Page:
Angela Merkel is set for crucial new talks in her latest bid to form a government, more than 10 weeks after Germany went to the polls.
Europe’s largest economy has been without a stable government since the election in September produced no overall majority, forcing the German Chancellor to seek an alliance with an unlikely group of parties.
Talks with the Greens and pro-business Free Democrats (FDP) collapsed last month following four weeks of negotiations, raising doubt about Mrs Merkel’s future after 12 years in power.
Now Martin Schulz, the leader of the Social Democrats (SPD), says he will discuss a coalition with Mrs Merkel’s Christian Democratic Union (CDU) on Monday if he is given the go-ahead by his own party over the weekend.
It raises hopes that the two parties, which both suffered election losses to the far right, could renew an alliance that has ruled Germany since 2013.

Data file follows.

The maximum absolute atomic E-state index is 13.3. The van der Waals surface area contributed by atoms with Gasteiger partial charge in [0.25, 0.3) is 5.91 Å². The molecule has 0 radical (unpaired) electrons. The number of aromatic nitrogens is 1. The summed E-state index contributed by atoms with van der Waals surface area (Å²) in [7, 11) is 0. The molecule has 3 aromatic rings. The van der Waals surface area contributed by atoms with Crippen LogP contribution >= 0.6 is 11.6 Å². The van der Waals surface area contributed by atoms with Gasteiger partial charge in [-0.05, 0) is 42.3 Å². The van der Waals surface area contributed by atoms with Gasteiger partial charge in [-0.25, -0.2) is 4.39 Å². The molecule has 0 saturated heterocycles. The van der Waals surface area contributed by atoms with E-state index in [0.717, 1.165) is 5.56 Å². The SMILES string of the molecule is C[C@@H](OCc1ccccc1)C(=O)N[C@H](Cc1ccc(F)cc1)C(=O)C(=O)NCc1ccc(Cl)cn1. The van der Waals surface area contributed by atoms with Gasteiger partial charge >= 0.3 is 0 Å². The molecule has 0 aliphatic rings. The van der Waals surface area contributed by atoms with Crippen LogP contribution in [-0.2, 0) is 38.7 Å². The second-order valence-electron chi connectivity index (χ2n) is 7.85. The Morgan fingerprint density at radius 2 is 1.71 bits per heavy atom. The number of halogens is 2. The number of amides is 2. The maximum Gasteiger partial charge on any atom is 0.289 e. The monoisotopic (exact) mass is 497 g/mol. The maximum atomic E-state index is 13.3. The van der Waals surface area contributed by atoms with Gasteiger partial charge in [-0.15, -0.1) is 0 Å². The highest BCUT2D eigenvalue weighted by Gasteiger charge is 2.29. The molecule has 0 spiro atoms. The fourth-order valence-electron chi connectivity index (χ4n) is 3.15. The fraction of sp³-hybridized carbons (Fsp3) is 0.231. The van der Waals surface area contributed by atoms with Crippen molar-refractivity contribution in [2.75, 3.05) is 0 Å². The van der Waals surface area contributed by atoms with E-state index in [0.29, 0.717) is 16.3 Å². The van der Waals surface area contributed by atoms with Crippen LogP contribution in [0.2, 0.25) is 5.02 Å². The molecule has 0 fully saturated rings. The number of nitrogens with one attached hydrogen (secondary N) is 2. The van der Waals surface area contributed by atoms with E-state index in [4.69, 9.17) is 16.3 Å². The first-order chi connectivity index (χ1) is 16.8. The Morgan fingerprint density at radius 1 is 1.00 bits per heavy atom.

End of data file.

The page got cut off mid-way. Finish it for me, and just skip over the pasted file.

Mr Schulz told reporters: “We’ll explore whether and how the formation of a government is possible in Germany.”
Mrs Merkel’s conservatives lost support to the Alternative for Germany (AfD) far-right party in September’s federal election because of anger at her decision in 2015 to open the country’s door to more than a million asylum seekers.
After her party’s election losses, Mrs Merkel reluctantly accepted a demand by her arch-conservative CSU allies to put a limit on the number of asylum seekers Germany will accept each year.
The centre-left Social Democrats have set down demands for coalition talks, including opposing a conservative plan to extend a ban on the right to family reunions for some asylum seekers.
The SPD suffered its worst election result in post-war history and had been reluctant to join another “grand coalition”.
But it dropped its pledge to go into opposition only after Mrs Merkel failed to form a government, bowing to pressure from President Frank-Walter Steinmeier to unwind the impasse.
The SPD will hold a party congress in Berlin this weekend, where it is expected to debate its position on coalition talks.